The fraction tool kit discussed in the previous article will help children in understanding fractions of a given geometrical shape.
However, making good sense of fractions should also be achieved through experiences with discrete objects. In a real situation, fractions provide an easy way to describe the portions of discrete objects as a part of the given set or whole we are referring to.
For example, a child may have solved three problems correctly out of the five solved by him. Whereas, another child might have solved six problems correctly, but out of the ten he attempted. How to compare these two children’s performances? Fractions will make this problem easier to solve. Compare the portion of the right problems against the attempted problems. The first child has solved 3/5th problems correctly and the other child has solved 6/10th problems correctly. Later, when children learn about equivalent fractions, they will know that 6/10th is another name for the fraction 3/5th. Therefore, problem solving ability of both the children above is comparable.
The example given above shows how it is important to understand fractions in the context of discrete objects.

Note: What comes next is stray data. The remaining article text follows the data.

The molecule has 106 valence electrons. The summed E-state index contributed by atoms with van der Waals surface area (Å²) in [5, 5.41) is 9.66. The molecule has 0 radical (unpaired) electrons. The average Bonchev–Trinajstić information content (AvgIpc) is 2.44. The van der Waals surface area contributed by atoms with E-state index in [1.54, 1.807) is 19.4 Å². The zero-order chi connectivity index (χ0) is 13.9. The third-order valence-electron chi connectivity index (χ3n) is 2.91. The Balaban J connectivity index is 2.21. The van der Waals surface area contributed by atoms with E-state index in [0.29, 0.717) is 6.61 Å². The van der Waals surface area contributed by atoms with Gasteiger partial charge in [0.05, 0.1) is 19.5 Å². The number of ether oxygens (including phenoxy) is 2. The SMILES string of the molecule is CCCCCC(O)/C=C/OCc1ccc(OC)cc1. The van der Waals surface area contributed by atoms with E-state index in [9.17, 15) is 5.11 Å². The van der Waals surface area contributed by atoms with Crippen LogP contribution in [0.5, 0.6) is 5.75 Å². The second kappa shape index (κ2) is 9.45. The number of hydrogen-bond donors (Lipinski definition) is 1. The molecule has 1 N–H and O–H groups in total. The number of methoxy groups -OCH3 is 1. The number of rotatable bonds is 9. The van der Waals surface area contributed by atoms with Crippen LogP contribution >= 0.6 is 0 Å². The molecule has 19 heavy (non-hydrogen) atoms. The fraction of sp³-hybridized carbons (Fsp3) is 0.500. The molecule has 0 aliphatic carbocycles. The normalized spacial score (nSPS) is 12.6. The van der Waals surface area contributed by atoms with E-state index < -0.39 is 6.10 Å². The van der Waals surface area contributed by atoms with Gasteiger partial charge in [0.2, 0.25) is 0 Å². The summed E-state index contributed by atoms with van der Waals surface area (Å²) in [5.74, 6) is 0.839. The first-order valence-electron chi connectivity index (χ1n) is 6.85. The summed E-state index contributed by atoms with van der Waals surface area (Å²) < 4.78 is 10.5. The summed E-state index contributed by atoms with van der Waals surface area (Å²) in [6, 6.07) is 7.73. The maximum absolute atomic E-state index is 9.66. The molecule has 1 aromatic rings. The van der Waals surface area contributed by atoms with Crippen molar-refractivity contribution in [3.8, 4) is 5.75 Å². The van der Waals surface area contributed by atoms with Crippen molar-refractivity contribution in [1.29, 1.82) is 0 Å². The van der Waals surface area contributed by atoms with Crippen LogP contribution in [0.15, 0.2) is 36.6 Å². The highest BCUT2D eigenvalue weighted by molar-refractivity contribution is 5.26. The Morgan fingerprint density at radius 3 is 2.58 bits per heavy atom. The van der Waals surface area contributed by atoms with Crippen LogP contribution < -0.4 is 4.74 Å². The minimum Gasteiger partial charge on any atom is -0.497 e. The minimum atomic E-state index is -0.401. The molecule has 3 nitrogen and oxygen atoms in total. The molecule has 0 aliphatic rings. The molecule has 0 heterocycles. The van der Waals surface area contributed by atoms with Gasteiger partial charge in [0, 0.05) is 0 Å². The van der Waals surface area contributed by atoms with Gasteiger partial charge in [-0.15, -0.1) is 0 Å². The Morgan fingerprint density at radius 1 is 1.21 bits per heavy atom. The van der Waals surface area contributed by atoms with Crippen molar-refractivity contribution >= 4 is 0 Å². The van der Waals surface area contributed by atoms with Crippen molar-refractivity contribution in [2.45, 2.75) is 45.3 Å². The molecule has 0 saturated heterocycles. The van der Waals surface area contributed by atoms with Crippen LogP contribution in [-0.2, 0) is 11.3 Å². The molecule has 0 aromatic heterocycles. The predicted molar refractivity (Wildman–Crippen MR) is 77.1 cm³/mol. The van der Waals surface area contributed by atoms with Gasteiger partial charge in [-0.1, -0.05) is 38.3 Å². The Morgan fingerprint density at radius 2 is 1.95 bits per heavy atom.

Hand a group of discrete objects like counters, pennies, marbles, beads, beans, matchsticks, etc., to the child. Let the child try to distribute the given objects equally into as many different number of groups as possible. This activity is the one they are familiar with. Let them note their observations into a chart of the type given below:
The chart above is prepared for a set of 24 objects. Let the child first divide the given set of objects into two equal parts and note down the number of objects in each part. After this, the child will note down the number of objects we get when we take multiples of such parts. The child manages it simply by carrying out the multiplication required and notes down the number in the appropriate column.
Next, let the child divides the given set of objects into an increasingly larger number of parts. Each time, the child should note down the number of objects in each part. The child then carries out multiplication to find out the number of objects we would get in multiples of each part and keeps record of the answers obtained in the respective columns.
Let children prepare some more such fraction charts using different numbers of objects, like: 12, 30, 48, etc.
The chart does not allow us all the possible fractions, as we cannot divide a single object like a bead or a counter. For example, in the case of the chart for a group of 24 objects, we could not try fractions like: one-fifth, one-seventh, one-ninth, etc. Therefore, we need to give children a number of objects, which will allow one-fifth or one-seventh of the whole, easily. A group of 70 objects is a good one to get five or seven groups of equal number of objects. The chart below is prepared for a group of 70 objects.